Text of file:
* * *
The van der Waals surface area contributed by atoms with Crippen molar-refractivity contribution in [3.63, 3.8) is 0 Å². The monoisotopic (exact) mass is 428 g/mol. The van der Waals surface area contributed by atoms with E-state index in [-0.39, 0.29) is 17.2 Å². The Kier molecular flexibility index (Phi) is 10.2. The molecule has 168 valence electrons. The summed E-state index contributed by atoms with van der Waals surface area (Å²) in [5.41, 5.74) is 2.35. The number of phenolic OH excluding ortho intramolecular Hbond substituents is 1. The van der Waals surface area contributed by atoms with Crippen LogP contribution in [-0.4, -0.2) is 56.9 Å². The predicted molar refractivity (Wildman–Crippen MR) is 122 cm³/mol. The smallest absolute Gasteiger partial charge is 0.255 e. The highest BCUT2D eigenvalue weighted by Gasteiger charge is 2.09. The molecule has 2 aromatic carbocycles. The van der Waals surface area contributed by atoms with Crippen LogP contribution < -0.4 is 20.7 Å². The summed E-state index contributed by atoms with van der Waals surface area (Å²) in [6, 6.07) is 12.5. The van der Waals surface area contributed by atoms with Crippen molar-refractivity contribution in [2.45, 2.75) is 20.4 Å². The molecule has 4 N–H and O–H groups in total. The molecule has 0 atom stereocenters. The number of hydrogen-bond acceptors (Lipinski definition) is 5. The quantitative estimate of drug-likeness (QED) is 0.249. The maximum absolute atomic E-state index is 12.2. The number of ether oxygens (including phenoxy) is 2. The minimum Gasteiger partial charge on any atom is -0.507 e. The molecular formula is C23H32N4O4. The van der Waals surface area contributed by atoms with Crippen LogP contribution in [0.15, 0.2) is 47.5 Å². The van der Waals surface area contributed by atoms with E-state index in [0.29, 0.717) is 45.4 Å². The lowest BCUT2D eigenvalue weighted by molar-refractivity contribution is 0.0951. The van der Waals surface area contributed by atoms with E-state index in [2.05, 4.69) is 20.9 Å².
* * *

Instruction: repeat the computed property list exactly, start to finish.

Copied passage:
The van der Waals surface area contributed by atoms with Crippen molar-refractivity contribution in [3.63, 3.8) is 0 Å². The monoisotopic (exact) mass is 428 g/mol. The van der Waals surface area contributed by atoms with E-state index in [-0.39, 0.29) is 17.2 Å². The Kier molecular flexibility index (Phi) is 10.2. The molecule has 168 valence electrons. The summed E-state index contributed by atoms with van der Waals surface area (Å²) in [5.41, 5.74) is 2.35. The number of phenolic OH excluding ortho intramolecular Hbond substituents is 1. The van der Waals surface area contributed by atoms with Crippen LogP contribution in [-0.4, -0.2) is 56.9 Å². The predicted molar refractivity (Wildman–Crippen MR) is 122 cm³/mol. The smallest absolute Gasteiger partial charge is 0.255 e. The highest BCUT2D eigenvalue weighted by Gasteiger charge is 2.09. The molecule has 2 aromatic carbocycles. The van der Waals surface area contributed by atoms with Crippen LogP contribution < -0.4 is 20.7 Å². The summed E-state index contributed by atoms with van der Waals surface area (Å²) in [6, 6.07) is 12.5. The van der Waals surface area contributed by atoms with Crippen molar-refractivity contribution in [2.45, 2.75) is 20.4 Å². The molecule has 4 N–H and O–H groups in total. The molecule has 0 atom stereocenters. The number of hydrogen-bond acceptors (Lipinski definition) is 5. The quantitative estimate of drug-likeness (QED) is 0.249. The maximum absolute atomic E-state index is 12.2. The number of ether oxygens (including phenoxy) is 2. The minimum Gasteiger partial charge on any atom is -0.507 e. The molecular formula is C23H32N4O4. The van der Waals surface area contributed by atoms with Crippen LogP contribution in [0.15, 0.2) is 47.5 Å². The van der Waals surface area contributed by atoms with E-state index in [0.29, 0.717) is 45.4 Å². The lowest BCUT2D eigenvalue weighted by molar-refractivity contribution is 0.0951. The van der Waals surface area contributed by atoms with E-state index in [2.05, 4.69) is 20.9 Å².